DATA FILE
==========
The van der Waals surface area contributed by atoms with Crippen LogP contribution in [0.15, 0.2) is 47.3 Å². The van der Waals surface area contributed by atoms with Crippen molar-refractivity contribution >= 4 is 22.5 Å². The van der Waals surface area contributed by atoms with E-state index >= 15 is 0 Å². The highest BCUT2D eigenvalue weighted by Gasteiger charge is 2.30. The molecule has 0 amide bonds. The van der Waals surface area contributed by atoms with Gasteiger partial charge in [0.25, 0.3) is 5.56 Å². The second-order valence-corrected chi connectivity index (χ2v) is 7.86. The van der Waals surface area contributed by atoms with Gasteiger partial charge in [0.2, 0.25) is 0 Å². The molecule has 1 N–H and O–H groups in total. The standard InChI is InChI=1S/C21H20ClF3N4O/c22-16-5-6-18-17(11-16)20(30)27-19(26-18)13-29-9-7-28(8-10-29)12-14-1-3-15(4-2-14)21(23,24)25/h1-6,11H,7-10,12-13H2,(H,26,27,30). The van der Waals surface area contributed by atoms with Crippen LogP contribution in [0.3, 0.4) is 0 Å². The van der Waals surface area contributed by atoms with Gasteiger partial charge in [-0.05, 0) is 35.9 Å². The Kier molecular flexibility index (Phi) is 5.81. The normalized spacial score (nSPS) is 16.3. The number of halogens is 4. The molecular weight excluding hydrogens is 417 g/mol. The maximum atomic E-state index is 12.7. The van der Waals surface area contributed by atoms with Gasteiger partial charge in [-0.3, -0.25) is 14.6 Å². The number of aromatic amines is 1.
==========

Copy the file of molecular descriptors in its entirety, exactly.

The van der Waals surface area contributed by atoms with Crippen LogP contribution in [0.15, 0.2) is 47.3 Å². The van der Waals surface area contributed by atoms with Crippen molar-refractivity contribution >= 4 is 22.5 Å². The van der Waals surface area contributed by atoms with E-state index >= 15 is 0 Å². The highest BCUT2D eigenvalue weighted by Gasteiger charge is 2.30. The molecule has 0 amide bonds. The van der Waals surface area contributed by atoms with Gasteiger partial charge in [0.25, 0.3) is 5.56 Å². The second-order valence-corrected chi connectivity index (χ2v) is 7.86. The van der Waals surface area contributed by atoms with Gasteiger partial charge in [0.2, 0.25) is 0 Å². The molecule has 1 N–H and O–H groups in total. The standard InChI is InChI=1S/C21H20ClF3N4O/c22-16-5-6-18-17(11-16)20(30)27-19(26-18)13-29-9-7-28(8-10-29)12-14-1-3-15(4-2-14)21(23,24)25/h1-6,11H,7-10,12-13H2,(H,26,27,30). The van der Waals surface area contributed by atoms with Crippen LogP contribution in [0.3, 0.4) is 0 Å². The van der Waals surface area contributed by atoms with Gasteiger partial charge in [-0.05, 0) is 35.9 Å². The Kier molecular flexibility index (Phi) is 5.81. The normalized spacial score (nSPS) is 16.3. The number of halogens is 4. The molecular weight excluding hydrogens is 417 g/mol. The maximum atomic E-state index is 12.7. The van der Waals surface area contributed by atoms with Gasteiger partial charge in [-0.3, -0.25) is 14.6 Å². The number of aromatic amines is 1.